This article demonstrates a procedure to create a Docker image which can be used to run Jupyter kernels via Kubernetes.
Some sample Docker files for creating Jupyter kernel compatible images can be found in the following directories:
/cm/shared/examples/jupyter/kubernetes-kernel-image-py36 /cm/shared/examples/jupyter/kubernetes-kernel-image-r /cm/shared/examples/jupyter/kubernetes-kernel-image-spark-py36
In addition to the Docker images mentioned in the sample Docker files, any other suitable image can also be used. For example, a Rocky Linux image based Dockerfile can be created as follows:
FROM rockylinux:latest CMD ["/bin/bash"] RUN yum install -y epel-release RUN yum install -y python36-devel curl gcc python3-distutils-extra tigervnc-server COPY files/requirements.py3.txt /tmp/requirements.py3.txt RUN pip3 install -r /tmp/requirements.py3.txt COPY files/ipykernel-k8s.py /ipykernel-k8s.py
Once the Docker file and other relevant files are in place, the image can be built with the desired name and tag, and pushed to a Docker registry as follows (“registry hostname”, “registry port”, “image name” and “tag” need to be replaced with the appropriate hostname, port, image name and tag; to setup a Docker or a Container Registry on a Bright cluster, please follow the Bright admin manual chapter on Containerization):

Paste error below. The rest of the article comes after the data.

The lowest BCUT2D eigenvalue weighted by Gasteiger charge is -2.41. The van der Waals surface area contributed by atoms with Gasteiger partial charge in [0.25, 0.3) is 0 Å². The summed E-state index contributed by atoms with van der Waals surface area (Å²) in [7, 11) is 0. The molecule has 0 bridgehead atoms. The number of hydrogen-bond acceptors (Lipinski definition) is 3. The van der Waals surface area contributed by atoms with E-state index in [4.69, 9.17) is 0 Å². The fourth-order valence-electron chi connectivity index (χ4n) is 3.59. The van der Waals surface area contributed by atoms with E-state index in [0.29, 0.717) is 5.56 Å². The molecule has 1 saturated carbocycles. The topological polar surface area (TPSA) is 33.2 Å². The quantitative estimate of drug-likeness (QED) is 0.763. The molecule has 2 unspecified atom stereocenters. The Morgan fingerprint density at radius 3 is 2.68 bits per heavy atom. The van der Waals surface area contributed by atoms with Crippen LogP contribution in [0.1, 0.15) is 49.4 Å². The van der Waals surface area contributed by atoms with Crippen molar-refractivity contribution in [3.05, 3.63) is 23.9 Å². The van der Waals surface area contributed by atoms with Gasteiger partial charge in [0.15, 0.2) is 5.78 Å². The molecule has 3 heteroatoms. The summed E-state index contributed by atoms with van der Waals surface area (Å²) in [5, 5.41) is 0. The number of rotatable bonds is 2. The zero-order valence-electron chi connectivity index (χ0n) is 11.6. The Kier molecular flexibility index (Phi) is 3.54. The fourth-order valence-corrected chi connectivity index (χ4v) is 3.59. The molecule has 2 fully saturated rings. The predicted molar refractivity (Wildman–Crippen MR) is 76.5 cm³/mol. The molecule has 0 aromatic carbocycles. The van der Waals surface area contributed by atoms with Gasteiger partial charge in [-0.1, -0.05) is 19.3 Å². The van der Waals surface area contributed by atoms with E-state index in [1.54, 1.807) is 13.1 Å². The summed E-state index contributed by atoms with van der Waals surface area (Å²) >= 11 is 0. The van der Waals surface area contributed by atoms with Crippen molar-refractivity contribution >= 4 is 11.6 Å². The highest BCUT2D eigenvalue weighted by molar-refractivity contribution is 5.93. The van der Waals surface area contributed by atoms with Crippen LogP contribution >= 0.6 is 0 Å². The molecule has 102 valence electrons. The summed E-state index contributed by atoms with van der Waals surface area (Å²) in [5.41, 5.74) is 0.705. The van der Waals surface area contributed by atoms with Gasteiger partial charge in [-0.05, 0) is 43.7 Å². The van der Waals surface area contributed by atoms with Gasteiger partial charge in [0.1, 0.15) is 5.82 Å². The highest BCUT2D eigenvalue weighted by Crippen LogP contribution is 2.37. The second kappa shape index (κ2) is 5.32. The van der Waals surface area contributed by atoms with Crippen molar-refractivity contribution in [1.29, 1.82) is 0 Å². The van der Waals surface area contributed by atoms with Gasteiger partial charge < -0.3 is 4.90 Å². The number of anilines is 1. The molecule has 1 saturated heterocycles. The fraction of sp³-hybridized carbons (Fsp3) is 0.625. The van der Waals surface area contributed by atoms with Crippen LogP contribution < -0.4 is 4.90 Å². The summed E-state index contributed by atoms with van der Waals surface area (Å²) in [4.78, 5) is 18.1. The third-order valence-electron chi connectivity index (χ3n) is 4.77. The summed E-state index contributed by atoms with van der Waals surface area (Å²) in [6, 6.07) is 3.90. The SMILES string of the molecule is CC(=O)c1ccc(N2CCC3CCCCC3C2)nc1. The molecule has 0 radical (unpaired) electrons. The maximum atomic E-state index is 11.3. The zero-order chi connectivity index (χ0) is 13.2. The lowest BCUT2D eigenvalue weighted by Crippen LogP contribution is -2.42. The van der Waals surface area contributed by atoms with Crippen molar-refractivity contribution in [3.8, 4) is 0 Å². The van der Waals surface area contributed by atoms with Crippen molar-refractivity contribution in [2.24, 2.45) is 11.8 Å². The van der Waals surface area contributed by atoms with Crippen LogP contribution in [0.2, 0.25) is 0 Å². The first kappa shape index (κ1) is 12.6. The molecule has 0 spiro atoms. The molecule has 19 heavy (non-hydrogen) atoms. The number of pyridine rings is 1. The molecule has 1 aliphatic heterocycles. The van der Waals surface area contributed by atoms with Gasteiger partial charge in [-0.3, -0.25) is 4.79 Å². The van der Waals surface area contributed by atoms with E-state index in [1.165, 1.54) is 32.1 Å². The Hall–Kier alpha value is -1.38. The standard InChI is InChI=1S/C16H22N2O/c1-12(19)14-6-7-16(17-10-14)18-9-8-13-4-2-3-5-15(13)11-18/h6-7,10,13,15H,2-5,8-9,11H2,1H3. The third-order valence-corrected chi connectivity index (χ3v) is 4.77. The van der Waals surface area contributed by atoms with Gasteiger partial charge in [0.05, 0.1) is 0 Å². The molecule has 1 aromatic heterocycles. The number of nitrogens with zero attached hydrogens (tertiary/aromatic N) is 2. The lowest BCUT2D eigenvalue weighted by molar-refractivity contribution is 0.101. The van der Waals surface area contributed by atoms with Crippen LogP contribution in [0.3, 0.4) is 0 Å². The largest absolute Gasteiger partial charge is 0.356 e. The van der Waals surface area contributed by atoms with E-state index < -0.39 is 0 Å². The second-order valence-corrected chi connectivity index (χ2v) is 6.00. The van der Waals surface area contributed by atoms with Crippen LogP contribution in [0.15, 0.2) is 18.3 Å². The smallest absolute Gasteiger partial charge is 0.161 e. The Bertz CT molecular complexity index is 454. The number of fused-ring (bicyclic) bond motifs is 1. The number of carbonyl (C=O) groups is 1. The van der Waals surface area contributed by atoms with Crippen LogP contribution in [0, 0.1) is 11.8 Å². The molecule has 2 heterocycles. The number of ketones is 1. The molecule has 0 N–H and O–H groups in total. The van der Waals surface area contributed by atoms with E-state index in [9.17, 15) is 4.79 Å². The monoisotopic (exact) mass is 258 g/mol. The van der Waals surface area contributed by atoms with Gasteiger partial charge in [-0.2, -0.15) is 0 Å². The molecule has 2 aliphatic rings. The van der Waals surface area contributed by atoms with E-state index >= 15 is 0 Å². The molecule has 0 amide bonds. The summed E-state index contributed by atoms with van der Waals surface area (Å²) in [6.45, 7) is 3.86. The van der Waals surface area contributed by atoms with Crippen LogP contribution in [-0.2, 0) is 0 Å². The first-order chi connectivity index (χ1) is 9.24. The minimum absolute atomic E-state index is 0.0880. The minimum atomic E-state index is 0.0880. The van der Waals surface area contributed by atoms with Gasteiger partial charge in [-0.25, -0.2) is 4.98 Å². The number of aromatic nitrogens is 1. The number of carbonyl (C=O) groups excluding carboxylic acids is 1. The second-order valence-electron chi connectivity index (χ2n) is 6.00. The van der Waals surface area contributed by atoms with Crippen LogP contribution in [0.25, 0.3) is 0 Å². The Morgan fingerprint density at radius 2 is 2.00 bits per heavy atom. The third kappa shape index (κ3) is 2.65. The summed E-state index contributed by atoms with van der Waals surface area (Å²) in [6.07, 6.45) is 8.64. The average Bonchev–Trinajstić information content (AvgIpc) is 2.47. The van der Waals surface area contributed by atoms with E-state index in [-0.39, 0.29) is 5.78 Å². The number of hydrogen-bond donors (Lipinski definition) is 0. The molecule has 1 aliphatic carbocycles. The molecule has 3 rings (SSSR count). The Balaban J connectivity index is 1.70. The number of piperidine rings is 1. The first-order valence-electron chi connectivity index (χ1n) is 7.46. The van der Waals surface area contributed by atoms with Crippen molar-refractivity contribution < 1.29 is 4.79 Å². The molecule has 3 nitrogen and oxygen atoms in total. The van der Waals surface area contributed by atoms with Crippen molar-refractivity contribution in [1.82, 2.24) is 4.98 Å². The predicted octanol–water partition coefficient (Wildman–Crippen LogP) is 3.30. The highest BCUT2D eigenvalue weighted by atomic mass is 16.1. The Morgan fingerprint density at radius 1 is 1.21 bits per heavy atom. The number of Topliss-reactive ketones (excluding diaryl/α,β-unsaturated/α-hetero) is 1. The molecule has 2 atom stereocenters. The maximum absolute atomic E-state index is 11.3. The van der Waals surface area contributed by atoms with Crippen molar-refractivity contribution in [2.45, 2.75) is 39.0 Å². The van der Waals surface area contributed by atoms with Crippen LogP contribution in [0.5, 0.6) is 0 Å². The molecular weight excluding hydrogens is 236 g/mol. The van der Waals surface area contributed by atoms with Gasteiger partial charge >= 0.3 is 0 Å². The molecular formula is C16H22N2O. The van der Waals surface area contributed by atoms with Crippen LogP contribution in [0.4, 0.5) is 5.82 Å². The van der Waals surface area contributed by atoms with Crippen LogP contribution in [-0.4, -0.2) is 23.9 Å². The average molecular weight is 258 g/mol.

# docker build -t <registry hostname>:<registry port>/<image name>:<tag> . # docker push <registry hostname>:<registry port>/<image name>:<tag>
By this way a Docker image can be created to run Jupyter kernels on Kubernetes. New Jupyter kernel templates with the created image can be created by following the Bright admin manual chapter on Jupyter Notebook Environment Integration.